4. Complement Decay-Accelerating Factor is a modulator of influenza A virus lung immunopathology
Santos et al., PLOS Pathogens / July 1, 2021
Researchers identify a molecule influencing influenza disease severity in the lungs, Decay-Accelerating Factor (DAF). DAF is a protein found at the surface of most cells that normally protects healthy cells from attack from the host’s own immune responses, through the complement cascade. However, influenza exploits the function of DAF and exacerbates the activation of complement pathway, leading to severe lung immunopathology. Understanding the role of DAF and the modulation of complement activation may help scientists understand why increased pathogenicity is observed in individuals with zoonotic and pandemic influenza A infections.
5. Influenza immune escape under heterogeneous host immune histories
Oidtman et al., Trends in Microbiology / July 1, 2021
A particular birth cohort shares similar influenza infection histories. For a given cohort, the first strains encountered led to the strongest memory of those strains and may influence subsequent influenza infections, known as immune imprinting. This article reviews the birth-year-specific (cohort) differences in immune imprinting, influenza susceptibility and vaccine effectiveness, and how to approach the study of influenza’s differing antigenic evolution among different cohorts, and in some cohorts, escape immunity.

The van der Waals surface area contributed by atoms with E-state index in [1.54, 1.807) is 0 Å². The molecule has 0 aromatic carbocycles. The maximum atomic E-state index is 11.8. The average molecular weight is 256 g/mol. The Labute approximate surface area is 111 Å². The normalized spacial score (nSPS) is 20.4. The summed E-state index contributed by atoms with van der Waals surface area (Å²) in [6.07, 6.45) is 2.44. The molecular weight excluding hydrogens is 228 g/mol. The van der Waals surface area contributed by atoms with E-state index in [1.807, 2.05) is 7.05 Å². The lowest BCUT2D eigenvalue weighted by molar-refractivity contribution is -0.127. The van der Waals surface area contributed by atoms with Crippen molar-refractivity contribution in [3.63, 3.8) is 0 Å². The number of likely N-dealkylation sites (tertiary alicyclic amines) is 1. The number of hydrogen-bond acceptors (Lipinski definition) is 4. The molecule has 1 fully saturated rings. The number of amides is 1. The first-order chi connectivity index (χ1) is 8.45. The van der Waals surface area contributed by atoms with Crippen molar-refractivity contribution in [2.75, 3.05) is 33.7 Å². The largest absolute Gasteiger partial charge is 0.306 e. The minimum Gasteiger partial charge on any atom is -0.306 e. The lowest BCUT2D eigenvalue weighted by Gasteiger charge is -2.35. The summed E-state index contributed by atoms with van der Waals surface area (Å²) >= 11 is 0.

6. Expansion of SARS-CoV-2 sequencing capacity globally is vital for future control of the COVID-19 pandemic
Sri Lanka Journal of Medicine / July 1, 2021
Scientists review the roles of genomic sequencing to characterize and understand the transmission patterns and mutations of the SARS-CoV-2 virus. Notably, many of the systems used to sequence SARS-CoV-2 were drawn from influenza programs. They conclude that in low- and middle-income countries, in addition to addressing inequities in vaccine distribution, scaling up sequencing capacity for active surveillance is important as the COVID-19 pandemic continues and to prepare for future infectious disease threats, such as influenza.
7. Early changes in interferon gene expression and antibody responses following influenza vaccination in pregnant women